When a Volcano Erupts…In Class!

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As I visited our six first grade classrooms for guidance this month, it wasn’t hard to discern which students had problems with “erupting.”  Many of them “erupted” during my lesson.  It was fun to watch their volcanoes simmer down as I read this great book by Julia Cook.  My Mouth is a Volcano focuses on those little ones who blurt out and interrupt.  This book has an activity guide which has several wonderful activities to use with the kids.

paperback and activity book

The story is another book about Louis.  If you are familiar with It’s Hard to Be a Verb, you already know him well.  When he has something to say, he feels all of his important words rush from his head down onto his tongue. After some rumbling, grumbling, wiggling, and giggling, those words push up against his teeth and before he can stop it, he erupts. Louis doesn’t quite understand why this upsets his friends and family until a couple of his classmates “erupt” him during his moment in the spotlight.  After getting a dose of his own medicine, Louis talks with his mom.  She suggests that when those words push into his teeth, he should bite down hard to keep them in, push them out through his nose, and let them float there until it’s his turn to talk. Louis was so surprised those words waited there until he was ready to breathe them in and speak!

I chose a couple of ideas from the activity book to share with the class.  One activity suggested having the students take 3 1/2 x 5 index cards and coloring one side red and the other side green. On the red side, the students would glue a button or a picture of a button to the left.   An up arrow is placed to the right of the button. This stands for “button up.”  On the green side, the students would write “Speak With Good Purpose.”  Because our guidance time wouldn’t allow for this, I decided to make a larger card for the teacher to use in his or her classroom. When the teacher wants students to wait before asking questions, the red side can be displayed.  Once the floor is open for questions or discussion, the teacher can display the green side.  I reminded the students that although the green card is displayed,they should still raise their hands and wait until the teacher calls on them.  I also shared a tip called “Sqoooze it or Lose it!” This strategy simply suggested that when you have something to say, “sqoooze” it between your fingers (fingers crossed) and place it in your lap until it is your turn to speak.  The students liked the idea and some even began “sqooozing” as I continued on with the lesson.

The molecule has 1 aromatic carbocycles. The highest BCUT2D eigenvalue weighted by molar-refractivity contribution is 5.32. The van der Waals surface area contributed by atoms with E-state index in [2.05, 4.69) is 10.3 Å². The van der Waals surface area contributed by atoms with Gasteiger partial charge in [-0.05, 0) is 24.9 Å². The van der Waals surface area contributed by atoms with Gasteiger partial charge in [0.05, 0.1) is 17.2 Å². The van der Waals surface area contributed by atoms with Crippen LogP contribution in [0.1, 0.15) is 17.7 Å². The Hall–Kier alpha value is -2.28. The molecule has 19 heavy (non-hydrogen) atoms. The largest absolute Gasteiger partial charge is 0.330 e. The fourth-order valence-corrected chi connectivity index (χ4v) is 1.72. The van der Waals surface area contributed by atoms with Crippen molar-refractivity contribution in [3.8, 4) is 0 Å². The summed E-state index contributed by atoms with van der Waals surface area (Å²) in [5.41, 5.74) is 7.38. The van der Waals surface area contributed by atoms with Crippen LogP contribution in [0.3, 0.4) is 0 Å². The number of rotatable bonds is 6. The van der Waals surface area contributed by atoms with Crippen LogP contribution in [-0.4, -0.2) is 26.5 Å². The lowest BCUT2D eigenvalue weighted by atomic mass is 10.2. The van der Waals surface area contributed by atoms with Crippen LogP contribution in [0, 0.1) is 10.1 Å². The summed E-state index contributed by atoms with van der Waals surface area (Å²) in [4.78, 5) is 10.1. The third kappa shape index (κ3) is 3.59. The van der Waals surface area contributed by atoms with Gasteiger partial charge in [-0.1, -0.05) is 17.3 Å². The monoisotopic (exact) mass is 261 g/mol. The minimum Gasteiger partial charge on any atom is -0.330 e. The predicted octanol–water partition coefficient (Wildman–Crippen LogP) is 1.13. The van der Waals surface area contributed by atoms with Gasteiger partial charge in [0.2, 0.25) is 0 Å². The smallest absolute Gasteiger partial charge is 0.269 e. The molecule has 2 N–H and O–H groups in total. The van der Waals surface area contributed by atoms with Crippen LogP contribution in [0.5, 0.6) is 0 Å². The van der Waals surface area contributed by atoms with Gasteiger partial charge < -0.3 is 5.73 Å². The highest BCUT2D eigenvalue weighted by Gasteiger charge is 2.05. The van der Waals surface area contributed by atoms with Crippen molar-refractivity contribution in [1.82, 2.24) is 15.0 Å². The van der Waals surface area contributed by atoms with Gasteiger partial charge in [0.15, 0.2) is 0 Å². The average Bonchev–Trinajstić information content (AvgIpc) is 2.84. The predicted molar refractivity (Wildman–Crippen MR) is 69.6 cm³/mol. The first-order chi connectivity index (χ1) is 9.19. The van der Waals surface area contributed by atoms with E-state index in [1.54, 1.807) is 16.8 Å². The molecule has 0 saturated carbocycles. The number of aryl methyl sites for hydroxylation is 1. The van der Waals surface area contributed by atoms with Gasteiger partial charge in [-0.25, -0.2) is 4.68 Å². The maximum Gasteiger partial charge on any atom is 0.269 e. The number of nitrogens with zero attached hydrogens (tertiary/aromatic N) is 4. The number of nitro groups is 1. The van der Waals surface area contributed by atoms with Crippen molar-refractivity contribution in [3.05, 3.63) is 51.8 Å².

Front and back of the card

I enjoyed doing this lesson with my first grade friends.  This book can be used across grade levels.  The activity book has a variety of ideas including ways to politely interrupt when it becomes necessary. There are also writing extensions and even directions for building a volcano.

Have you ever had a volcano erupt during your guidance lesson? 🙂 As always, I would love to hear from you.  Connect with me!

2 thoughts on “When a Volcano Erupts…In Class!

  1. THANK YOU for these ideas. I have been spending a lot of time this summer looking for ideas to help me with the issues that drive me crazy. I go home feeling exhausted and frustrated. I had a boy that interrupted about every 3 seconds during lessons. I am not exaggerating.
    Thanks so much for helping with this blurting business.

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